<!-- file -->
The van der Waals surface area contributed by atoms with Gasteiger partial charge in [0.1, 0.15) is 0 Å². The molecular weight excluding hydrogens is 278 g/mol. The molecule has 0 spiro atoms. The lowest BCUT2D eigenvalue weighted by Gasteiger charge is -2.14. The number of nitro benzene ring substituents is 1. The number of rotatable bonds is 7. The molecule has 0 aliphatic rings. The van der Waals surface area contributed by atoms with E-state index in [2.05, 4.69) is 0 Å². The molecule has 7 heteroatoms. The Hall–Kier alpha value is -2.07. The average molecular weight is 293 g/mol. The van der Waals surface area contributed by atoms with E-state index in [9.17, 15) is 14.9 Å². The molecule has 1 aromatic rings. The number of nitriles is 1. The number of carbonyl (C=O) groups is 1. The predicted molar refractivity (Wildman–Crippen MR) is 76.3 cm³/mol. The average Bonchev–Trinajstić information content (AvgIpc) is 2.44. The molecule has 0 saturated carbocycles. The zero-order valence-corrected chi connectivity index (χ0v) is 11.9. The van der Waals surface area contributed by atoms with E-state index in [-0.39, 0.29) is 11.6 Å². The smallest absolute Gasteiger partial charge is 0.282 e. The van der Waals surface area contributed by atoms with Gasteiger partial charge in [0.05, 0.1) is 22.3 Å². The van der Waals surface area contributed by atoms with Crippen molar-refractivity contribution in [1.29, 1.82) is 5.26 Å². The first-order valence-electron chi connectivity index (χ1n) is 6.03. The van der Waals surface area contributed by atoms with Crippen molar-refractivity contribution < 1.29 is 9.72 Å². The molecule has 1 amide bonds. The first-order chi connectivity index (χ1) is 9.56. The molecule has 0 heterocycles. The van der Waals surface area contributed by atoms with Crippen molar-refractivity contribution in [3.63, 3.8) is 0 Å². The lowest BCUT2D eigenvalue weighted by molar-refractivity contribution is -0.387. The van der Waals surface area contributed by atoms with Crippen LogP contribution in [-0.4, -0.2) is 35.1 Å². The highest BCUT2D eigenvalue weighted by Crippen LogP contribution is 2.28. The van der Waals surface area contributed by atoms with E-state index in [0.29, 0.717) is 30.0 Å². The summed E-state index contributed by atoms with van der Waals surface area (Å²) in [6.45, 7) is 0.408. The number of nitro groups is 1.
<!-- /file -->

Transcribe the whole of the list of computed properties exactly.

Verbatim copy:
The van der Waals surface area contributed by atoms with Gasteiger partial charge in [0.1, 0.15) is 0 Å². The molecular weight excluding hydrogens is 278 g/mol. The molecule has 0 spiro atoms. The lowest BCUT2D eigenvalue weighted by Gasteiger charge is -2.14. The number of nitro benzene ring substituents is 1. The number of rotatable bonds is 7. The molecule has 0 aliphatic rings. The van der Waals surface area contributed by atoms with E-state index in [2.05, 4.69) is 0 Å². The molecule has 7 heteroatoms. The Hall–Kier alpha value is -2.07. The average molecular weight is 293 g/mol. The van der Waals surface area contributed by atoms with E-state index in [9.17, 15) is 14.9 Å². The molecule has 1 aromatic rings. The number of nitriles is 1. The number of carbonyl (C=O) groups is 1. The predicted molar refractivity (Wildman–Crippen MR) is 76.3 cm³/mol. The average Bonchev–Trinajstić information content (AvgIpc) is 2.44. The molecule has 0 saturated carbocycles. The zero-order valence-corrected chi connectivity index (χ0v) is 11.9. The van der Waals surface area contributed by atoms with E-state index in [-0.39, 0.29) is 11.6 Å². The smallest absolute Gasteiger partial charge is 0.282 e. The van der Waals surface area contributed by atoms with Gasteiger partial charge in [0.05, 0.1) is 22.3 Å². The van der Waals surface area contributed by atoms with Crippen molar-refractivity contribution in [1.29, 1.82) is 5.26 Å². The first-order valence-electron chi connectivity index (χ1n) is 6.03. The van der Waals surface area contributed by atoms with Crippen molar-refractivity contribution < 1.29 is 9.72 Å². The molecule has 1 amide bonds. The first-order chi connectivity index (χ1) is 9.56. The molecule has 0 heterocycles. The van der Waals surface area contributed by atoms with Crippen molar-refractivity contribution in [3.63, 3.8) is 0 Å². The lowest BCUT2D eigenvalue weighted by molar-refractivity contribution is -0.387. The van der Waals surface area contributed by atoms with Crippen LogP contribution in [-0.4, -0.2) is 35.1 Å². The highest BCUT2D eigenvalue weighted by Crippen LogP contribution is 2.28. The van der Waals surface area contributed by atoms with E-state index in [0.29, 0.717) is 30.0 Å². The summed E-state index contributed by atoms with van der Waals surface area (Å²) in [6.45, 7) is 0.408. The number of nitro groups is 1.